Mississippi: No additional travel restrictions. Restaurants and bars must limit dine-in services to no more than 10 people at once. The cities of Tupelo and Oxford have implemented stay-at-home orders.

Missouri: No additional travel restrictions. Essential businesses are open. Restaurants and bars are limited to takeout and delivery. Many counties and multiple cities have mandated stay-at-home orders, including Kansas City and St. Louis.

Montana: All residents are under a stay-at-home order. Essential businesses are open. Restaurants and bars are limited to takeout and delivery.

Nebraska: No additional travel restrictions but Governor Pete Ricketts has asked residents who have traveled to the Kansas City area to self-quarantine for two weeks. No gathering in groups of more than 10, except in grocery stores. Restaurants and bars are open.

Nevada: No additional travel restrictions. Essential businesses are open. Casinos are closed. Restaurants and bars are limited to takeout and delivery.

New Hampshire: Arriving out-of-state visitors are asked to self-quarantine for two weeks. All residents are under a stay-at-home order. Essential businesses are open. Restaurants and bars are limited to takeout and delivery.

New Jersey: All residents are under a stay-at-home order. Essential businesses are open. Restaurants and bars are limited to takeout and delivery.

New Mexico: All residents are under a shelter-in-place order. Essential businesses are open. Restaurants and bars are limited to takeout and delivery. No gatherings of five or more people.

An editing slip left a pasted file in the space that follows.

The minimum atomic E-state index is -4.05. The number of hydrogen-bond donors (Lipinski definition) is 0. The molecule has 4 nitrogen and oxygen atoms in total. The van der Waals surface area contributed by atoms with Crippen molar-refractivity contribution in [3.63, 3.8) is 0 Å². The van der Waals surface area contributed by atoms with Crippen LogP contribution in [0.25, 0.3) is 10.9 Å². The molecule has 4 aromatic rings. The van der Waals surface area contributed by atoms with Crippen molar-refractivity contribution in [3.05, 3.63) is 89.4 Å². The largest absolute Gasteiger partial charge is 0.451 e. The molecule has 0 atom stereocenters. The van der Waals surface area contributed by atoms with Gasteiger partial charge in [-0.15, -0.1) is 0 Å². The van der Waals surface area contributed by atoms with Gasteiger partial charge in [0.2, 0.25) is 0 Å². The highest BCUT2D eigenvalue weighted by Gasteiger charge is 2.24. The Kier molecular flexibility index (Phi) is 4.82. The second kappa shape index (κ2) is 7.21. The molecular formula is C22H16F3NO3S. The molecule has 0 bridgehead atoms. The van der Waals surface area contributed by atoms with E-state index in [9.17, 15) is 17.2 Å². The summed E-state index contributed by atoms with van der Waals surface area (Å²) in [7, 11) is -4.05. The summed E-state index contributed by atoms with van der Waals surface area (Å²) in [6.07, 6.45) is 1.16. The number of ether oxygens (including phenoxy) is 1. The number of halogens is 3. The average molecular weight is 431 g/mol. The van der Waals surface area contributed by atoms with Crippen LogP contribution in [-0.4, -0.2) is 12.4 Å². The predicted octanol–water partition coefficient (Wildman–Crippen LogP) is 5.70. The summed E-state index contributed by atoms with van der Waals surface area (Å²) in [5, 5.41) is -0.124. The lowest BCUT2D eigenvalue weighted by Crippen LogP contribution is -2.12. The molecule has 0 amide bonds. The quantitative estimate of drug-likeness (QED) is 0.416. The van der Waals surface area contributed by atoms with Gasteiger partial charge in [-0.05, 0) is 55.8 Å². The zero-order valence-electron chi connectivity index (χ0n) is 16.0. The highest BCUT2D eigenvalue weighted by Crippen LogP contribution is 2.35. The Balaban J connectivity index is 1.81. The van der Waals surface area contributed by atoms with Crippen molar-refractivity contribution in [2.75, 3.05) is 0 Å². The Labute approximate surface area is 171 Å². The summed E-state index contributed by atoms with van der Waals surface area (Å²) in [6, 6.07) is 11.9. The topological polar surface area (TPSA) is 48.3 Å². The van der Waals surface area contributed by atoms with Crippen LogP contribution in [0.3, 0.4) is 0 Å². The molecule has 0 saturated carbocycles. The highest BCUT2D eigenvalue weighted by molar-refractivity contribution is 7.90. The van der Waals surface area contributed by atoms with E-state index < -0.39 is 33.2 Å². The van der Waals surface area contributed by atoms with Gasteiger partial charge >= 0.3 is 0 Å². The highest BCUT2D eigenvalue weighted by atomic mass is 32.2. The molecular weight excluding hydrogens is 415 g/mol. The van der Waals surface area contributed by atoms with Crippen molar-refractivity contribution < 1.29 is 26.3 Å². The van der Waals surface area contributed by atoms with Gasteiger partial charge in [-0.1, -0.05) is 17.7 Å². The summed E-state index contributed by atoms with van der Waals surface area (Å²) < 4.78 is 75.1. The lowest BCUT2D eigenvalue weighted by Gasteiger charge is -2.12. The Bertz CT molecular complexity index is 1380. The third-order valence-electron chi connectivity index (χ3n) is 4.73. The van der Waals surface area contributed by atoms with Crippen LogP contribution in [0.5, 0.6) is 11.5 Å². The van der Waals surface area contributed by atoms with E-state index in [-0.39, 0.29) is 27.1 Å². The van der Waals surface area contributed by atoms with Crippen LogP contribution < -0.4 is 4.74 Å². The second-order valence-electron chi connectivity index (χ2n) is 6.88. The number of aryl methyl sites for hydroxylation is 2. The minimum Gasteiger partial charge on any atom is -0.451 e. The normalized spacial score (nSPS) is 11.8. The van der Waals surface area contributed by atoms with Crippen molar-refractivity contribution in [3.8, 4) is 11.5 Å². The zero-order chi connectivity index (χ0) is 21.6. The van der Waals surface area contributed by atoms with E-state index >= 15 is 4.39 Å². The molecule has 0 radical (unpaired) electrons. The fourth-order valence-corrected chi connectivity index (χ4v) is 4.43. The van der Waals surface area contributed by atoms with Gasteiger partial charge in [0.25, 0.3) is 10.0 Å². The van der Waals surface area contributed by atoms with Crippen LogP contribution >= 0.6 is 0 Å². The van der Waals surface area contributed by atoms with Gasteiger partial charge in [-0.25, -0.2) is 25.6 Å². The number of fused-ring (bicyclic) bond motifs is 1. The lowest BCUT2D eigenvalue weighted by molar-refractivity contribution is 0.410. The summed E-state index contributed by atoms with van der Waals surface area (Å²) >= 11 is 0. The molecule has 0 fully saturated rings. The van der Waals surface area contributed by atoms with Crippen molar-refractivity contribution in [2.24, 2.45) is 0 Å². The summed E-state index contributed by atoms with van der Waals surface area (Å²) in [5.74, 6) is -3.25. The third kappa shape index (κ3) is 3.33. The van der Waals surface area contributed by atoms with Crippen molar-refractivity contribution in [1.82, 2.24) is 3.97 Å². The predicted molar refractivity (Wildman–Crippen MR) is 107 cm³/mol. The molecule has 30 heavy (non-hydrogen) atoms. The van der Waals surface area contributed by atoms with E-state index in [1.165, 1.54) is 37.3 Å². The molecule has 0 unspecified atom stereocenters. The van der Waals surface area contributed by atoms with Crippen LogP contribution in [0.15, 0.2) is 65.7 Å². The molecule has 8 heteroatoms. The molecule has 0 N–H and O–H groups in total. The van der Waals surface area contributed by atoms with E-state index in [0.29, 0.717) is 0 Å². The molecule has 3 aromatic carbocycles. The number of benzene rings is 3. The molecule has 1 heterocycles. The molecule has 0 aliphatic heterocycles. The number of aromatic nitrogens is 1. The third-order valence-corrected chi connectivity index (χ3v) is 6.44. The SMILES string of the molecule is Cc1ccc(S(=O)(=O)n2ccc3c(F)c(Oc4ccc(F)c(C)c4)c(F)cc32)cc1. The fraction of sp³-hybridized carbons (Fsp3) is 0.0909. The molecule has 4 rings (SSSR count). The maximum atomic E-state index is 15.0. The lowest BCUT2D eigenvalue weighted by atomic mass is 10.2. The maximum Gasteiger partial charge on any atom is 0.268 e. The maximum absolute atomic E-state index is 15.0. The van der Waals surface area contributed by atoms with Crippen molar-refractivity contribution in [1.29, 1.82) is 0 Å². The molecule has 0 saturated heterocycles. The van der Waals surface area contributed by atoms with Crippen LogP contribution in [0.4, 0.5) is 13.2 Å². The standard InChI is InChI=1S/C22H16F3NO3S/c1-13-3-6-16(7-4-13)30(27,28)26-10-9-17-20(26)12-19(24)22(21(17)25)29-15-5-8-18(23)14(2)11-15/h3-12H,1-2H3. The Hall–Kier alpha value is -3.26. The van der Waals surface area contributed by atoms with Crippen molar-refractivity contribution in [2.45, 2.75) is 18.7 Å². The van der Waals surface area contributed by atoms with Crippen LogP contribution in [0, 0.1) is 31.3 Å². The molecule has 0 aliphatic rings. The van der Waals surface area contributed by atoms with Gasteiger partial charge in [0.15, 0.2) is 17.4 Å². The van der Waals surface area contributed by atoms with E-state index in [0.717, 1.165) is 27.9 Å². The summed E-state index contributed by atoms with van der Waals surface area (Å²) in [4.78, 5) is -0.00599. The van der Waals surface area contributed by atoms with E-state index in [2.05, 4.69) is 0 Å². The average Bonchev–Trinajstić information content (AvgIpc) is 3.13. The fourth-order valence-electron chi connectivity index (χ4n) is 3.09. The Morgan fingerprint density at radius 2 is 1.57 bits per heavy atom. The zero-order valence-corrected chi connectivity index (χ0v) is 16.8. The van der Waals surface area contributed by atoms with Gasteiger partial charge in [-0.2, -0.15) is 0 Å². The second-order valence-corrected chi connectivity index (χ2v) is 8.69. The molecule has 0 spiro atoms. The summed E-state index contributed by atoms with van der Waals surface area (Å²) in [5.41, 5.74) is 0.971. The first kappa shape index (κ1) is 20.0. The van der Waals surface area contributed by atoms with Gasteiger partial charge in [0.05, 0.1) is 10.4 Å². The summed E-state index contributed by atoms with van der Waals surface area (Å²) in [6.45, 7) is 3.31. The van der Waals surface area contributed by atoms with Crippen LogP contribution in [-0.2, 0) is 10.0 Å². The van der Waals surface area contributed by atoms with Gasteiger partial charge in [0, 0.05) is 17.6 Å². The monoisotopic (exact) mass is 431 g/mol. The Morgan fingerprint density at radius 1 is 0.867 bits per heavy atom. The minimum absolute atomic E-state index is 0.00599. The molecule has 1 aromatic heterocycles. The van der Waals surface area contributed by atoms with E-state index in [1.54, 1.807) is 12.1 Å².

New York: All residents are under a stay-at-home order. Essential businesses are open. Restaurants and bars are limited to takeout and delivery.

North Carolina: All residents are under a stay-at-home order beginning March 30. Essential businesses are open. Restaurants and bars are limited to takeout and delivery.

North Dakota: No additional travel restrictions. Essential businesses are open. Restaurants and bars are limited to takeout and delivery.

Ohio: All residents are under a stay-at-home order. Essential businesses are open. Restaurants and bars are limited to takeout and delivery.

Oklahoma: No additional statewide travel restrictions. The cities of Tulsa, Norman and Oklahoma City have issued shelter-in-place orders.

Oregon: All residents are under a stay-at-home order. Essential businesses are open. Restaurants and bars are limited to takeout and delivery.

Pennsylvania: Residents in much of the state (19 counties) are under a stay-at-home order. Essential businesses are open. Restaurants and bars are limited to takeout and delivery.

Rhode Island: Travelers arriving from New York must self-isolate for 14 days. All residents are under a stay-at-home order. Essential businesses are open. Restaurants and bars are limited to takeout and delivery.

South Carolina: Travelers arriving from “virus hotspots”, including New York, New Jersey, Connecticut, and New Orleans must self-isolate for 14 days. Essential businesses are open. Restaurants and bars are limited to takeout and delivery. The cities of Charleston and Columbia have issued stay-at-home orders for residents.

South Dakota: No additional travel restrictions. Most businesses are open. Restaurants and bars are open.

Tennessee: No additional travel restrictions. Essential businesses are open. Restaurants and bars are limited to takeout and delivery. The cities of Nashville and Memphis have told residents to stay at home.

Texas: Air travelers arriving from Connecticut, New Jersey, New York or the city of New Orleans must self-isolate for 14 days. More than half a dozen Texas cities, including Dallas, San Antonio, Houston, Austin, Fort Worth, El Paso, McKinney and Hudson, are under shelter-in-place orders. Essential businesses are open. Restaurants and bars are limited to takeout and delivery.

Utah: All residents are under a “stay home, stay safe” directive, which falls short of a shelter-in-place order. Essential businesses are open. Restaurants and bars are limited to takeout and delivery. Summit County, which includes Park City, is under a stay-at-home order.